1. When I was working on quitting smoking a few years ago, a doctor I knew told me: “cravings typically last for two minutes.” That knowledge was the key to riding smoothly through the quitting process.
        Elcy, you say “leaning into the cravings as hard as they can;” I say observe your body and brain dealing with the chemical state it is in. Same thing I think, more or less.
        Just watch how your brain and body behave. See how chemical you are. It’s critical knowledge.

  5. Hey, I went through the p90x regimen about 10 years ago and cut dinner and alcohol except for once a week and had some pretty good results. I was 42 I now am looking to try to achieve similar or better results and I believe Mark Sisson’s primal life style is the way to go. Can I still use the p90x workouts to achieve a goal of losing 9 stone along with eating primal to get there?

  6. With majority of US overweight, I think national Covid Fasting Goal should be promoted. Save money, time, no trips to stores and more food for people who need it. It is VERY easy. Ease into it. If on SAD, cut out crap first. Then eat healthy like Mark says. Then shift macros to Keto and eat 2 meals/day for few days. Then one meal. Next days NONE. Water, tea, coffee. No fat. Add Himalayan Pink Salt if necessary. Try 3 days as goal. Or 5 or 7. Then ease back into eating. Collagen. Bone broth. Cooked easy green veggies. MCT. coconut oil. I do it all the time. Then stay with healthy eating. 20 days one time to fight life threatening problem is my record. I now just do frequent short ones Everyone can do it. It is in our DNA!! Good Luck. Hopefully we could lose millions of pounds across the nation and be healthier.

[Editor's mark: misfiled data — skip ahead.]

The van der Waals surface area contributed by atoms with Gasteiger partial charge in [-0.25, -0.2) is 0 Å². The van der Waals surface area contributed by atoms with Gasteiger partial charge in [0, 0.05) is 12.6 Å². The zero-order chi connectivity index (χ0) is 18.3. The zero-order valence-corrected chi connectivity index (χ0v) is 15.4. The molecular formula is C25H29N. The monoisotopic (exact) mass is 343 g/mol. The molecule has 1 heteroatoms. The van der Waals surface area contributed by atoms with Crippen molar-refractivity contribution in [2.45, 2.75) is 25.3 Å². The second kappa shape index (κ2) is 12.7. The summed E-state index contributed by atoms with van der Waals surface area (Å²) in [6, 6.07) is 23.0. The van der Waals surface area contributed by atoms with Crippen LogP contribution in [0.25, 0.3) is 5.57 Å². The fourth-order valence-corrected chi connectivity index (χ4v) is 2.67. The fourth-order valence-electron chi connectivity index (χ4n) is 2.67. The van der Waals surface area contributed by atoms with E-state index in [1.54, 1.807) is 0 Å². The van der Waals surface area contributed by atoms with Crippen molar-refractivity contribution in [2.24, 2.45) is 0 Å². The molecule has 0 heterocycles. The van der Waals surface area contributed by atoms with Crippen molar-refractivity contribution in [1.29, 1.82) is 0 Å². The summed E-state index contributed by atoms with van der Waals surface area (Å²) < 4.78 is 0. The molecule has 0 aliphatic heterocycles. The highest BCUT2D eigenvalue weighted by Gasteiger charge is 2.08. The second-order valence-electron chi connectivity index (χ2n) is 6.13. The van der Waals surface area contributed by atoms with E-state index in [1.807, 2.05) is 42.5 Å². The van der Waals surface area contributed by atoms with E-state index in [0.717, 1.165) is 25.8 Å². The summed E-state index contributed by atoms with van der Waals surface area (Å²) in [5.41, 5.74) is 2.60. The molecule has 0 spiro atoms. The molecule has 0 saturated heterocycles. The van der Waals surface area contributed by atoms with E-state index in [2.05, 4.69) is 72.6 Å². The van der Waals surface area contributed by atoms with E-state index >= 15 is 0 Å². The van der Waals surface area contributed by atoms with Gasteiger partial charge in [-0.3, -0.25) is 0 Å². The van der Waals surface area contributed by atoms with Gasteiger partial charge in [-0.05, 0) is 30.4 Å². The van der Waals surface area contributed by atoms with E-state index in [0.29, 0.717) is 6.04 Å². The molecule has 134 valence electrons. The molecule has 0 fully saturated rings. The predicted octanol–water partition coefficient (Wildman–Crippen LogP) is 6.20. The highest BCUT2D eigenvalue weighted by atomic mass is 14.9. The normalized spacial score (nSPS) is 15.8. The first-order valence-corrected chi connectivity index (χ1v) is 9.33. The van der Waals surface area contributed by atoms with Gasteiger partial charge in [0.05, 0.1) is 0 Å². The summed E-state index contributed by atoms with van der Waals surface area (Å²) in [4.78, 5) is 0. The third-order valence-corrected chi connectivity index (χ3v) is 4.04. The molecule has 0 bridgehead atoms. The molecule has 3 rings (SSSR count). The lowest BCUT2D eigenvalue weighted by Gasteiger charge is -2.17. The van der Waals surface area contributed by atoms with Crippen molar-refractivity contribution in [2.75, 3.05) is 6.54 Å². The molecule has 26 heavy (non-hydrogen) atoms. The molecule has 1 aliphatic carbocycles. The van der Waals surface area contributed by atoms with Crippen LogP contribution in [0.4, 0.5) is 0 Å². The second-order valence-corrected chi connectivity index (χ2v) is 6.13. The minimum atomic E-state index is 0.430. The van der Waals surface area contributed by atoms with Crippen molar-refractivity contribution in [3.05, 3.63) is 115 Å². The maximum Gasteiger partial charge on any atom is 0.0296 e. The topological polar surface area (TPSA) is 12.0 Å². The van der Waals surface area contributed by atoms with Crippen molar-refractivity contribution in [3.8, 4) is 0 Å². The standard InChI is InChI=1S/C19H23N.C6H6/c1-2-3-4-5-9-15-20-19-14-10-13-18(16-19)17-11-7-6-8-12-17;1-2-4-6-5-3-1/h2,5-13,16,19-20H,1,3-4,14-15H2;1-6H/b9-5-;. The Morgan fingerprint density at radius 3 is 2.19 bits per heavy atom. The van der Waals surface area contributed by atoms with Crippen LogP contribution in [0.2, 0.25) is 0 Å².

7. Erin, as a self-managing T2D I went to a ketogenic eating style about 2 years ago. I’m doing fine, and basically don’t think much about having diabetes anymore. What became very obvious during my recovery was that willpower was quite irrelevant in the equation.

    Once I cut carbs to under 20–50 grams per day, while eating the customary 2/3 plateful of vegetables, accompanied with fats and protein, cravings and hunger pretty much stopped being a problem. They largely went away.

    I enjoy my cravings now. They come after a Skinny Bitch or three. Usually, I crave extra chocolate, and I’ll have some. The next day I will be sober, and the craving will be gone.

    I wrote a book about self-managing diabetes, and in it I made the point that you simply cannot control how fat you are through willpower. The human race would be extinct if it was possible.

    Your fat content is determined by hormones. Spike your insulin, and gain fat. Calm your insulin, and stay lean, or at least leaner, to present the most basic explanation.